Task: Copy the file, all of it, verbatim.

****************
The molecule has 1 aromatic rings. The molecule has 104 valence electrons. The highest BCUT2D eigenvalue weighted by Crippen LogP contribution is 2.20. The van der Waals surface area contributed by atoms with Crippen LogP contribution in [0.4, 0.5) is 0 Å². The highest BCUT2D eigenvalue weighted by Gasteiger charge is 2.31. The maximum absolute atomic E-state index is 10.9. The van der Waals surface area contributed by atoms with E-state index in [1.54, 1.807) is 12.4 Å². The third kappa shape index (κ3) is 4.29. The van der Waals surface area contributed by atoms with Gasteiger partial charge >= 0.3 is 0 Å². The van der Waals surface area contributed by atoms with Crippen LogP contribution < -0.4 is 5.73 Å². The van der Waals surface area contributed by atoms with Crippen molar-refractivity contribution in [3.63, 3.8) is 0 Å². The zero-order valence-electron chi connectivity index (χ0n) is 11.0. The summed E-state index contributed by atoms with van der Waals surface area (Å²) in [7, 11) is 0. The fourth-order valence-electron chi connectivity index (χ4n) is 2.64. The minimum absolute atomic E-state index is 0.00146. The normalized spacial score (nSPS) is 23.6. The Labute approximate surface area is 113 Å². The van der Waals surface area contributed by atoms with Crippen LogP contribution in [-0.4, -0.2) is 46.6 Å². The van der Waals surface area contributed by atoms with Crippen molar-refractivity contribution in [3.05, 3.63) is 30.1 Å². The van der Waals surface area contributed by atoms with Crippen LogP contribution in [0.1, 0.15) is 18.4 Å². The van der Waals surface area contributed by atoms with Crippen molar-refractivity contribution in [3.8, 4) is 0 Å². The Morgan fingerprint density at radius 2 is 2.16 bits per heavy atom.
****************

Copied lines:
The molecule has 1 aromatic rings. The molecule has 104 valence electrons. The highest BCUT2D eigenvalue weighted by Crippen LogP contribution is 2.20. The van der Waals surface area contributed by atoms with Crippen LogP contribution in [0.4, 0.5) is 0 Å². The highest BCUT2D eigenvalue weighted by Gasteiger charge is 2.31. The maximum absolute atomic E-state index is 10.9. The van der Waals surface area contributed by atoms with E-state index in [1.54, 1.807) is 12.4 Å². The third kappa shape index (κ3) is 4.29. The van der Waals surface area contributed by atoms with Gasteiger partial charge >= 0.3 is 0 Å². The van der Waals surface area contributed by atoms with Crippen LogP contribution < -0.4 is 5.73 Å². The van der Waals surface area contributed by atoms with Crippen molar-refractivity contribution in [3.63, 3.8) is 0 Å². The zero-order valence-electron chi connectivity index (χ0n) is 11.0. The summed E-state index contributed by atoms with van der Waals surface area (Å²) in [7, 11) is 0. The fourth-order valence-electron chi connectivity index (χ4n) is 2.64. The minimum absolute atomic E-state index is 0.00146. The normalized spacial score (nSPS) is 23.6. The Labute approximate surface area is 113 Å². The van der Waals surface area contributed by atoms with Crippen LogP contribution in [-0.4, -0.2) is 46.6 Å². The van der Waals surface area contributed by atoms with Crippen molar-refractivity contribution in [3.05, 3.63) is 30.1 Å². The van der Waals surface area contributed by atoms with Crippen LogP contribution in [0.1, 0.15) is 18.4 Å². The van der Waals surface area contributed by atoms with Crippen molar-refractivity contribution in [3.8, 4) is 0 Å². The Morgan fingerprint density at radius 2 is 2.16 bits per heavy atom.